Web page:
• Jaco may have been more influential and innovative for his time, but Pino is a better musician. Every note is beautiful.

  6. Beautifully spare playing…

  7. Simon Bowkett

    I think Pino lets the song breath more than Jaco. More supportive.

  8. Simon Bowkett

    Also, this is a band of mainly British session guys. Is it a concert where they learned the parts for loads of different artists or was it just for Joni. You’re hardly likely to stretch out if it’s the only time you’re gonna play the tune.

    • Wayne Renardson

      Hello Simon: Would you consider the notion that since you’re not going to play the tune again that would be the best time to stretch?

      Wayne R.

  9. Jim W

    I honestly have never listened to any of her music as I dismissed it as folksy. In my growing up years right. But this song puts me in awe. Wow is all I can say, regardless of who is on the bass.

  10. Apples and Oranges……Love them both : )

  11. James O' Sullivan

    Is it just me or does Wayne Shorter sound way out of tune?!?!?

    • GothDaddy

      wayne often makes me wince a little…

    • glenn

      nope, it’s just you. a couple of notes he attacks a little flat, but he always bends them into tune. maybe his notes are just too hip for you? soprano is a funny instrument, Wayne plays it more in tune than just about anybody.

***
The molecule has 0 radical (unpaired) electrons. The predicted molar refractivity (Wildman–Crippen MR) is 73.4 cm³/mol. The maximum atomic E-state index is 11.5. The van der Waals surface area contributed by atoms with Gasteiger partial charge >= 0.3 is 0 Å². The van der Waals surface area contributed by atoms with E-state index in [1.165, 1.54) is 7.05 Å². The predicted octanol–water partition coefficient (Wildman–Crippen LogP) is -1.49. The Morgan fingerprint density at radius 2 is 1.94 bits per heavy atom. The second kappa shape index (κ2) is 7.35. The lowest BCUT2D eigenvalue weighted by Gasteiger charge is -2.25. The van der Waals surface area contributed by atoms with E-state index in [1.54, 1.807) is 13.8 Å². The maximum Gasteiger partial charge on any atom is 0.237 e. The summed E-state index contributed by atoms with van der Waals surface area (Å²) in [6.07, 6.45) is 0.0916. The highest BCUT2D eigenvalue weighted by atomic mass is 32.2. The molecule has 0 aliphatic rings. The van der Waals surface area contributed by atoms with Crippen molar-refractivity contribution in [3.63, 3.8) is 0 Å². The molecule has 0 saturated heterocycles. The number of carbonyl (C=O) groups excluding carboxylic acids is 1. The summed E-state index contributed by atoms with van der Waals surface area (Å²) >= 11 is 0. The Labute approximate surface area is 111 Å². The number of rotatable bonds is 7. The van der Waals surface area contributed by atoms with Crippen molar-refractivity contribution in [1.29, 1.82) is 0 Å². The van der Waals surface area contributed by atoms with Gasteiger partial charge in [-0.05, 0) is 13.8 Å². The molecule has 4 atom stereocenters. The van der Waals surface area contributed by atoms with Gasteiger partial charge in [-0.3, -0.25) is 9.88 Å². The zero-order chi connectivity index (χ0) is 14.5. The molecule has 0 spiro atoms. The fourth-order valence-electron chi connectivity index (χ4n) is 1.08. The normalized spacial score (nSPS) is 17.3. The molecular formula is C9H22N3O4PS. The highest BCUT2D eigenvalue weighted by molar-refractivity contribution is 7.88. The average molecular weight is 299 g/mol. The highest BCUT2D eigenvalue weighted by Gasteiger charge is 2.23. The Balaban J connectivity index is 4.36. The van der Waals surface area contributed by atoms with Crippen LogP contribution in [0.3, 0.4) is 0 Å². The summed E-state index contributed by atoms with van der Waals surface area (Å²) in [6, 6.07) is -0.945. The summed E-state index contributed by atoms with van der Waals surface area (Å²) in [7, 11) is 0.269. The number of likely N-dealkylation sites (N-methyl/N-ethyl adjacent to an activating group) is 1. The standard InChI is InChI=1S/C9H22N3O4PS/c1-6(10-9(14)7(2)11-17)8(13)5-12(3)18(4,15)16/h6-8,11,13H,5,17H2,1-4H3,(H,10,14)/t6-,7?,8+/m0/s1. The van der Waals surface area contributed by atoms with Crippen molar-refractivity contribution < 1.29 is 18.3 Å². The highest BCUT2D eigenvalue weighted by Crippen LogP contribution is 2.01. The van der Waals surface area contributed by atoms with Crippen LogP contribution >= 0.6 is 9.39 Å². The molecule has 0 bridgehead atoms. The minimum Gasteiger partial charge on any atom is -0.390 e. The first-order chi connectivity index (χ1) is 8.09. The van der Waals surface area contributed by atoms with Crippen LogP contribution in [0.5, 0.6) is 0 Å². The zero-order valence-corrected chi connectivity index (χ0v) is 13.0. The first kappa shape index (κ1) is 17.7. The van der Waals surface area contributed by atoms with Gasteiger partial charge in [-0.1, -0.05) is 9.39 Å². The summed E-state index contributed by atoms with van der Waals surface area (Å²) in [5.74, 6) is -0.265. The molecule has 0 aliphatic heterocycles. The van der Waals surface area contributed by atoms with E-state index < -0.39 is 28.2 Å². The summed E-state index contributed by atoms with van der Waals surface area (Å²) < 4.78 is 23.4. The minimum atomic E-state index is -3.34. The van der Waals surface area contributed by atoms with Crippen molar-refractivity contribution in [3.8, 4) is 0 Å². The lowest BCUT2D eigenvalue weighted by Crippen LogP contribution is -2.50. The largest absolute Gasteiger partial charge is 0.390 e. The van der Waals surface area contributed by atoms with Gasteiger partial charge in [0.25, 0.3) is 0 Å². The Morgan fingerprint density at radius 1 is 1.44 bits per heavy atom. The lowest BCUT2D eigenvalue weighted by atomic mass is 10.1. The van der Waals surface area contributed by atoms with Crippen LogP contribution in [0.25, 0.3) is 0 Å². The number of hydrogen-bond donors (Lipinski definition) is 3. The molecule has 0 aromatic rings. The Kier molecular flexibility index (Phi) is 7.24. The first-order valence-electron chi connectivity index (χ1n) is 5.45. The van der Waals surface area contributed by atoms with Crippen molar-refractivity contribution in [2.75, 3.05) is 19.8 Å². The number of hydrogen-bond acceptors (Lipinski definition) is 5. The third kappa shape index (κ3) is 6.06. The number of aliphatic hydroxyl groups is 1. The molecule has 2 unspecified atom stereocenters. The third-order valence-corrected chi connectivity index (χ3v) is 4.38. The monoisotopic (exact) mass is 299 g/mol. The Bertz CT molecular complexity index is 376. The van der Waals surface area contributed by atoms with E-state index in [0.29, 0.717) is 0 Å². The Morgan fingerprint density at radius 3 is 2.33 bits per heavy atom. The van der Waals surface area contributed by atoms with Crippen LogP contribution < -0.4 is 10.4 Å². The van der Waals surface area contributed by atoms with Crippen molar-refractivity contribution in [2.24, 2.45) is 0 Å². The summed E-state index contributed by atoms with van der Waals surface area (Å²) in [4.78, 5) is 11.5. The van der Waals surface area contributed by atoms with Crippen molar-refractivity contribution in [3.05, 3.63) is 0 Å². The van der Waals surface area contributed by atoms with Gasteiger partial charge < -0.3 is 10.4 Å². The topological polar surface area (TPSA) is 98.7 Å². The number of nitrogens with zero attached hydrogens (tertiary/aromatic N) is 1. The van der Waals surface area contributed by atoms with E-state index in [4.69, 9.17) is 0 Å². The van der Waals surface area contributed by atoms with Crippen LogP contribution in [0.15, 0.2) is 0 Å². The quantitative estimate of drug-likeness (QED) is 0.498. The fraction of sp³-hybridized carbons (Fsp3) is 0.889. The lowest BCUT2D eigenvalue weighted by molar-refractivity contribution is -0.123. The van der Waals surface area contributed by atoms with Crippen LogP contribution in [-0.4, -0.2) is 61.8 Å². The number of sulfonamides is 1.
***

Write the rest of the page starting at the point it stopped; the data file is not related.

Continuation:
12. Steve Carriere

    I greatly prefer Pino’s tone over Jaco. I also think I prefer his playing. I know that someone will be by soon to take my bass player card, but while I acknowledge Jaco’s contributions and all, in this and other instances, I prefer someone else’s performance over Jaco.

  13. Bob DeRosa

    I guess it’s tough NOT to compare similar performances, especially when one of them is iconic, but man, I wish we’d chill out and just appreciate each player for what he brings to the music. If Jaco had never performed this same tune in the same setting and we heard only Pino, there would definitely be nothing “missing.” I would be much more disappointed if Pino felt compelled to play waves of 16th notes just to sound like Jaco.